Graduate students (left to right) Divya Kranthi, Jonathan Borowsky and Alex Long, shop for ceramics made by their classmate, Asa Kalish, also a bio physics graduate student.


“Pottery has this kind of ego, perfectionist thing,” they said.

“You watch a master potter make this vase and you can chase that technical competence forever. After doing that enough times and getting better and better, I finally felt like I can do pottery.”

Kalish, an Oakland native, is part of The Gartner Lab, where they’re studying how cells use mechanical forces to self-organize tissues.” 

As a relative newcomer to pottery, Kalish “just got obsessed” and never looked back after a friend suggested they try their hand at pottery. 

“I didn’t think I could do it,” they said. “I could read and play guitar but I didn’t feel any good with my hands or that I could make something new. The creative people were there, I was over here. This is related to the science, but it’s that practice of jumping into something without thinking too hard about it and seeing what comes of it.” 

Kalish’s first “proper” show was the guild’s comeback event in December, an outing that went better than they could have expected, despite their nerves. “I spent three hours selling pottery and I still wondered who would want to buy this,” they recalled. “It feels extra vulnerable to put a bunch of one-foot-tall vases on the table.”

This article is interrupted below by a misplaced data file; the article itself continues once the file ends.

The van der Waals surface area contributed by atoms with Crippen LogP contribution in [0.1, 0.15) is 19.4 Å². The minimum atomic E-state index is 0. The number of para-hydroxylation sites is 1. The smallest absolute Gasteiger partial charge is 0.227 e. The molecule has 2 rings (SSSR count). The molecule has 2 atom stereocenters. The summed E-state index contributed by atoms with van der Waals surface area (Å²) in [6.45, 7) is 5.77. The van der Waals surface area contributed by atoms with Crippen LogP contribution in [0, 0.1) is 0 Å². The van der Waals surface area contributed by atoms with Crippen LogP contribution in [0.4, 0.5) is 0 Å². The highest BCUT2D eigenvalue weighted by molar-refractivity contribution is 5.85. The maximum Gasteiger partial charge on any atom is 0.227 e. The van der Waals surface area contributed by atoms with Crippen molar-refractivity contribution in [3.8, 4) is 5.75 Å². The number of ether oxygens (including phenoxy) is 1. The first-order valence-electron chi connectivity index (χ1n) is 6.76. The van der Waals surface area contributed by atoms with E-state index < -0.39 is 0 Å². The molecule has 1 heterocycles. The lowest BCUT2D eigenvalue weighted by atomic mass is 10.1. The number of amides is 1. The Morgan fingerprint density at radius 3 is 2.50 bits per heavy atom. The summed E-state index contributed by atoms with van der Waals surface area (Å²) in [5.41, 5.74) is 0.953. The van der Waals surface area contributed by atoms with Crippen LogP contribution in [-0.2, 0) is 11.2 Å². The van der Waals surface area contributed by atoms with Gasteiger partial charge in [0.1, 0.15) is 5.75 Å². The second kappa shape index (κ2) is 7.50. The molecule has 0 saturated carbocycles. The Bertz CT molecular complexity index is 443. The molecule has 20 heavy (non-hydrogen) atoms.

Iris Chin sells her crocheted items
Iris Chin, a graduate student in the Biomedical Sciences program, sells her crocheted items.
A shopper looks at charms made by Jennifer Chan
A shopper looks at charms made by Jennifer Chan from the UCSF Real Estate office.

Lots of time spent discussing patients.


Like many in the guild, Kalish’s artistic side is fed by their passion for science. 

“It’s a great chance to think about how the physical process of combustion and melting combine with motion and form and texture,” they said. “It’s a lot going on, just like with tissues. People making pottery and working with materials inspired physicists. It takes a lot of trial and error, and open-mindedness, to understand pottery in terms of the behavior of its microscopic components, especially because you can’t easily see what each little particulate is doing. There are patterns but also a mystery to the interplay between these scales of matter and for me that mystery is where the fun happens.”